Am J Perinatol 2014; 31(07): 549-556
DOI: 10.1055/s-0034-1371709
Review Article
Thieme Medical Publishers 333 Seventh Avenue, New York, NY 10001, USA.

Fetal Centers and the Role of the Neonatologist in Complex Fetal Care

Alexis S. Davis
1  Division of Neonatal and Developmental Medicine, Department of Pediatrics, Stanford University School of Medicine, Palo Alto, California
2  The Center for Fetal and Maternal Health, Lucile Packard Children's Hospital at Stanford, Palo Alto, California
,
Valerie Y. Chock
1  Division of Neonatal and Developmental Medicine, Department of Pediatrics, Stanford University School of Medicine, Palo Alto, California
2  The Center for Fetal and Maternal Health, Lucile Packard Children's Hospital at Stanford, Palo Alto, California
,
Susan R. Hintz
1  Division of Neonatal and Developmental Medicine, Department of Pediatrics, Stanford University School of Medicine, Palo Alto, California
2  The Center for Fetal and Maternal Health, Lucile Packard Children's Hospital at Stanford, Palo Alto, California
› Author Affiliations
Further Information

Publication History

27 November 2013

13 January 2014

Publication Date:
04 April 2014 (eFirst)

Abstract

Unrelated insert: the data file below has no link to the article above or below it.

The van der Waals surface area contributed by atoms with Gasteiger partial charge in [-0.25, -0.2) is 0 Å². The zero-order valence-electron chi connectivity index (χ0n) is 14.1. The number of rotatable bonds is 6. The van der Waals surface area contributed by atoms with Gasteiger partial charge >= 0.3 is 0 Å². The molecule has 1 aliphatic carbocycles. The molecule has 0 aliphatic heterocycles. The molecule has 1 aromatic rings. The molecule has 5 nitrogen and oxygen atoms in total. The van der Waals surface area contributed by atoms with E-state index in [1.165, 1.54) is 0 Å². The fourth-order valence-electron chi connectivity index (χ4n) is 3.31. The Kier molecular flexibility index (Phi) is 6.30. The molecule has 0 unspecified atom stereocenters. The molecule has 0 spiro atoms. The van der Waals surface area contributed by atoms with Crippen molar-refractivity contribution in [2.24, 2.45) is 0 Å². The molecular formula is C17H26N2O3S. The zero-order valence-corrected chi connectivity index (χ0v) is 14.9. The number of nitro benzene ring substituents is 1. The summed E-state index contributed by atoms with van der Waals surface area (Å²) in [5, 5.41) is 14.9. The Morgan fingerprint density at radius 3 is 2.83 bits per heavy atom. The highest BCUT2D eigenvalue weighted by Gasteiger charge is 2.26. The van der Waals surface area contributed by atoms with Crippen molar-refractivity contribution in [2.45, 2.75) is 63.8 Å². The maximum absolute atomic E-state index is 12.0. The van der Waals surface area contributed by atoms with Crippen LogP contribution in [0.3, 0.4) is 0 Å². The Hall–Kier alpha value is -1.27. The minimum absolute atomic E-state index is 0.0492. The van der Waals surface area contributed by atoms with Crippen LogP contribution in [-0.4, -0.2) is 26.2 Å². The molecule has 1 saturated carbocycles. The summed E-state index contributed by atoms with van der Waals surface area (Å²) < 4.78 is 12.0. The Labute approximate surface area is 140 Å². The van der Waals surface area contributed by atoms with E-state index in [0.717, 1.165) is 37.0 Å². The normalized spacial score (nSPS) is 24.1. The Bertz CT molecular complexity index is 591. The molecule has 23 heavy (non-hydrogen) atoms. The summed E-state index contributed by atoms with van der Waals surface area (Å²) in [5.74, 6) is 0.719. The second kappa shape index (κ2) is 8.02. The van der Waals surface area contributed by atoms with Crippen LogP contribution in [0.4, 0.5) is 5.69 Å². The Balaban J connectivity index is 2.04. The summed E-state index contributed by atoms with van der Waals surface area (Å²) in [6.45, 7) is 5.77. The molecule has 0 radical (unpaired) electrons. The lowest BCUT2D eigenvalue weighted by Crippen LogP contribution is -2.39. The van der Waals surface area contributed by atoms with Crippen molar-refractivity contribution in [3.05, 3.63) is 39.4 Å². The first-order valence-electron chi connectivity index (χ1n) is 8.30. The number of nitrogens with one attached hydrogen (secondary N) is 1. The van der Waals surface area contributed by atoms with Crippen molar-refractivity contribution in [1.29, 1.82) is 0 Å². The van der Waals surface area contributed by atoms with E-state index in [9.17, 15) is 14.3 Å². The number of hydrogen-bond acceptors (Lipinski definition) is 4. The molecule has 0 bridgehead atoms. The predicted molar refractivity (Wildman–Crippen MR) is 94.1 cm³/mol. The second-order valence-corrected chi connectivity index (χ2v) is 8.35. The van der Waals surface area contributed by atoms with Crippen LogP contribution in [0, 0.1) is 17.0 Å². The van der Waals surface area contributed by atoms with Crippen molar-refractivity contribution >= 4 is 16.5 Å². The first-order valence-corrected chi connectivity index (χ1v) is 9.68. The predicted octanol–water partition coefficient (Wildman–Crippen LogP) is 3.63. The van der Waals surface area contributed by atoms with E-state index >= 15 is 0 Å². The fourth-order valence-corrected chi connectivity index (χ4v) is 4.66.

As prenatal imaging and genetic diagnostic techniques developed, clinicians knew earlier and with greater accuracy of the extent and severity of fetal anomalies. This, coupled with an acute awareness of high rates of death or devastating neonatal morbidities in some cases, drove efforts to create innovative fetal interventions. However, with advances in neonatal quaternary care, infants with even the most complex congenital anomalies now have a substantially greater chance of survival. But many still require highly coordinated intensive care from the moment of delivery, have lengthy and complicated hospitalizations, and need ongoing complex care and services. Therefore, a new vision of complex fetal medicine must evolve, actively integrating robust multidisciplinary involvement in collaborative counseling, planning, and management. The clinical arc visualized for complex fetal patients should shift toward a comprehensive continuum of care concept—extending from fetal life, through neonatal intensive care, to childhood. The neonatologist plays a critical role in bridging this trajectory, coordinating complex processes to a smooth delivery and neonatal plan, counseling and preparing expectant mothers, and integrating many components of subspecialty input for families and other fetal team members. Neonatologists' engagement and perspective can substantively inform the clinical and strategic direction for fetal centers.